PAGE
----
LIHUE — Defendants in the Coco Palms land dispute want to charge rent for the use of the Wailua land upon which the old hotel sits and they’ve set the price tag at $200 million.
A notice to quit or pay rent against Prudential Insurance, the State of Hawaii, the County of Kauai and Old Republic Title Escrow of Hawaii was filed by Noa Mau-Espirito and Kamu Charles Hepa, through certified mail.
Mau-Espirito said they did this because the title issue involving land in Wailua has not been resolved.
“They are not the rightful owners of the land,” Mau-Espirito said. “Under Hawaiian Kingdom law, they are the squatters.”
Mau-Espirito said this paperwork wasn’t filed against development company Coco Palms Hui LLC because their issues are really with the title insurance company.
“Tyler (Greene) and Chad (Waters) are just in the middle of this,” Mau-Espirito said.
The notice, Mau-Espirito said, is for $200 million because Coco Palms Hui LLC’s projected investment into the property once reconstruction is built is $175 million.
“If they’re going to use the land, they need to pay into the trust for it,” he said.
The land, he said, has been desecrated. There’s a road going through it, some tennis courts and a building.
Waters said Coco Palms Hui LLC could use some of that $200 million itself, if Mau-Espirito and the other defendants were to win in their bid for rent money.
“Whether it is $200 million or $200 billion that they get paid, it would be appreciated if they help pay for the cost of hauling away all of the rubbish they left on the property,” said Waters of the newest development in this case.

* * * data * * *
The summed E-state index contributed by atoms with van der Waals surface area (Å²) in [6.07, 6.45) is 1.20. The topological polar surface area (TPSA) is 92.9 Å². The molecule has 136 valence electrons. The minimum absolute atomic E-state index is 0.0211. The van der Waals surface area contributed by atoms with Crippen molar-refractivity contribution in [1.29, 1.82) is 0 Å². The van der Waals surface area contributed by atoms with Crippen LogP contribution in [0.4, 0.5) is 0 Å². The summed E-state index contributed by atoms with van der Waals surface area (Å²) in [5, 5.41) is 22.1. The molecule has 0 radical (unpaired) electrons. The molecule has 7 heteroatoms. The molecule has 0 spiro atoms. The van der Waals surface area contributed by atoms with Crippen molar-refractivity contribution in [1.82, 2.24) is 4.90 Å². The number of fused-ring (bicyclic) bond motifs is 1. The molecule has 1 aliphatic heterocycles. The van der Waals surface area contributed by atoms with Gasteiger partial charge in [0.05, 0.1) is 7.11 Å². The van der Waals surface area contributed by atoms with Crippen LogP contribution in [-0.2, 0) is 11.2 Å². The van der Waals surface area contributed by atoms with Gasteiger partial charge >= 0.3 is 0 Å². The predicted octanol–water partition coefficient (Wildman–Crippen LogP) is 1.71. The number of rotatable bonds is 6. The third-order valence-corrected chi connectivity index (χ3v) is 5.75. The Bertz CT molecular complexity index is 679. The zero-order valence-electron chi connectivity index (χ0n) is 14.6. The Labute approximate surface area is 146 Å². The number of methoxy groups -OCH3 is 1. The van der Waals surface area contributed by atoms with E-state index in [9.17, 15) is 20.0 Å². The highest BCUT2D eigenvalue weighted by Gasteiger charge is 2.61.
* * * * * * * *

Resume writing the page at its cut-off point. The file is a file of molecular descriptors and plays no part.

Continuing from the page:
On Monday, the Department of Land and Natural Resources was scheduled to remove those that remain on state land in the area by 6:30 a.m., but the ejectment never happened.
“(Judge Michael) Soong’s ruling is still pending due to an appeal to the State Supreme Court,” Mau-Espirito said. “We’re still down there because legally, it’s not over yet.”
Mau-Espirito said he was offered a settlement if he dropped the appeal and quiet title case against Coco Palms Hui LLC, but he declined it.
It’s not his intent, Mau-Espirito said, for Waters and Greene to lose money or take food off the table for their families, but he said he’s got to do what he’s got to do.
If the entities named on the notice to quit or pay rent don’t pay them, Mau-Espirito said they’ll go to court, this time to prove both title and interest.
Ma-Espirito and Charles Hepa claimed ownership of the Wailua land, home to the Coco Palms Resort that has been closed since 1992 after being damaged by Hurricane Iniki, through their ancestry. They began staying on the property for more than a year. They were recently order off the land in court.
When they were removed from the contested piece of land on the west side of the property Feb. 22, Mau-Espirito says they were pillaged. “According to the United States Constitution,” he said, “that’s a war crime.”